Wednesday, October 22, 2014

Sense of smell 'may predict lifespan'


person smelling flowers


Sense of smell 'may predict lifespan'


Measuring people's sense of smell in later life could help doctors predict how likely they are to be alive in five years' time, a PLOS One study suggests. 
A survey of 3,000 adults found 39% with the poorest sense of smell were dead within five years - compared to just 10% who identified odours correctly.

Scientists say the loss of smell sense does not cause death directly, but may be an early warning sign.
They say anyone with long-lasting changes should seek medical advice.


“Start Quote

It doesn't directly cause death, but it is a harbinger, an early warning system that damage may have been done”    Prof Pinto University of Chicago
 Five odours
 
Researchers from the University of Chicago asked a representative sample of adults between the ages of 57-85 to take part in a quick smell test. 
The assessment involved identifying distinct odours encased on the tips of felt-tip pens.
The smells included peppermint, fish, orange, rose and leather.

Five years later some 39% of adults who had the lowest scores (4-5 errors) had passed away, compared with 19% with moderate smell loss and just 10% with a healthy sense of smell (0-1 errors).
And despite taking issues such as age, nutrition, smoking habits, poverty and overall health into account, researchers found those with the poorest sense of smell were still at greatest risk.



Lead scientist, Prof Jayant Pinto, said: "We think loss of the sense of smell is like the canary in the coal mine. 

"It doesn't directly cause death, but it is a harbinger, an early warning system that shows damage may have been done. 

"Our findings could provide a useful clinical test, a quick inexpensive way to identify patients most at risk."

Exactly how smell loss contributes to lifespan remains unclear, but the researchers put forward a number of possible reasons behind the link. 

They say a reduced ability to sniff out odours could signal less regeneration or repair of cells in the body overall, as a healthy sense of smell depends partly on a continual turnover of cells that line the nose.

And a worsening sense of smell may serve as a mirror for a lifetime's exposure to pollution and bugs, they say. 

They are now doing more research to understand the reasons behind the link. 

'Underappreciated sense' Prof Pinto added: "The sense of smell is a little underappreciated - it plays a very important part in everyday life. 

"But we don't want people to panic. A bad cold, allergies, and sinus problems, can all affect your sense of smell. 


"People shouldn't be too worried, but if problems persist they should speak to their physicians.
"And perhaps this study shows we need to start paying more attention to sensory health overall."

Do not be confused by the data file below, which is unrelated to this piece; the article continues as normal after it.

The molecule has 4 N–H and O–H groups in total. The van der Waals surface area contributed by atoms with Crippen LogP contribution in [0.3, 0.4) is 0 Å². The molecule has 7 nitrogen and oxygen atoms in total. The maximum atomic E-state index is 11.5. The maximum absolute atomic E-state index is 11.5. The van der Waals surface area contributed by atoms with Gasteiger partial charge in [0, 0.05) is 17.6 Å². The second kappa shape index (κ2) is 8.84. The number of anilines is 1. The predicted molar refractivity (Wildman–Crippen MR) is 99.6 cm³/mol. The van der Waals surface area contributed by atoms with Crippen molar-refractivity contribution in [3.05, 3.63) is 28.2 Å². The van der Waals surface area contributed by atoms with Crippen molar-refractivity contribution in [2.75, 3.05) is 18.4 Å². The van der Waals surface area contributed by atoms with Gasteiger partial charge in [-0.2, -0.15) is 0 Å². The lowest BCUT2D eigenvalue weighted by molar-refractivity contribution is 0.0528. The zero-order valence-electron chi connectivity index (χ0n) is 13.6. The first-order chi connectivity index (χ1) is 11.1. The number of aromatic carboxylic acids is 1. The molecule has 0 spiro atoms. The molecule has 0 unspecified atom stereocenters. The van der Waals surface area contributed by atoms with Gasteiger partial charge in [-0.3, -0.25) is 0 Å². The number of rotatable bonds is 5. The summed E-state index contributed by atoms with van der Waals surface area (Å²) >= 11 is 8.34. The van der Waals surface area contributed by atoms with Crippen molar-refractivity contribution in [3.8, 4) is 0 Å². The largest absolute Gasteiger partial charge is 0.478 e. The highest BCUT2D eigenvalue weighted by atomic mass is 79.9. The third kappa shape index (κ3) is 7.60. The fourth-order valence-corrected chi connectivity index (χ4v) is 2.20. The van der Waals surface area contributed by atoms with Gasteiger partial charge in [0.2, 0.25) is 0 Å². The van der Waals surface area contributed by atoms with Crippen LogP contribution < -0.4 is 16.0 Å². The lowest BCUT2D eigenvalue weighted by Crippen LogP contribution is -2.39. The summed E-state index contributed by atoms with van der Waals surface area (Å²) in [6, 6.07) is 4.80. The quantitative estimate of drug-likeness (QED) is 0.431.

Prof Tim Jacob of Cardiff University, who was not involved in the research, said: "This well-conducted study suggests the sense of smell is intimately linked to health and well being.

"Smell lies at the interface between physiology and psychology, which is a battlefield of reciprocal interactions.
"For example, smell loss can result in depression, and depression can result in changes in the ability to smell."

Carthaginian infanticide not just Roman propaganda

shareThis
Recent research revealed that the Carthaginians really did kill their own infant children, a practice once dismissed as just ancient Greek and Roman propaganda.
Ancient Carthage was a Semitic civilisation centred on the Phoenician city-state of Carthage, located in North Africa on the Gulf of Tunis.  Founded in 814 BC, Carthage established control over other Phoenician settlements throughout the Mediterranean, North Africa and what is now Spain, which lasted until the end of the 3rd century BC.  For much of its history, Carthage was in a constant state of struggle with the Greeks on Sicily and the Roman Republic, which led to a series of armed conflicts known as the Punic Wars.  So when ancient Greeks and Romans made reports of ritual sacrifice of children, their claims were not taken seriously. But this has become one of the most bitterly debated questions in classical archaeology.
“This is something dismissed as black propaganda because in modern times people just didn’t want to believe it,” said Josephine Quinn, a lecturer in ancient history at Oxford. ““But when you pull together all the evidence – archaeological, epigraphic and literary – it is overwhelming and, we believe, conclusive: they did kill their children, and on the evidence of the inscriptions, not just as an offering for future favours but fulfilling a promise that had already been made.”
The argument about whether Carthaginians did or did not commit infanticide was brought into focus after the discovery of cemeteries known as tophets in the early 20th century on the outskirts of Carthage in modern Tunisia, and at other Carthaginian sites in Sicily and Sardinia. The graves held tiny cremated bones packed into urns and buried under tombstones giving thanks to the gods.
Carthaginian tophet urns from the 3rd or 4th century BC containing burned bones. 
 While some have claimed that these are simply the remains of children who died before or soon after birth, Quinn and her colleagues, a group of Punic archaeologists and historians from Italy and the Netherlands, reject this theory due to the sheer number of child remains that were found.
"The inscriptions are unequivocal: time and again we find the explanation that the gods 'heard my voice and blessed me'. It cannot be that so many children conveniently happened to die at just the right time to become an offering – and in any case a poorly or dead child would make a pretty feeble offering if you're already worried about the gods rejecting it," said Quinn.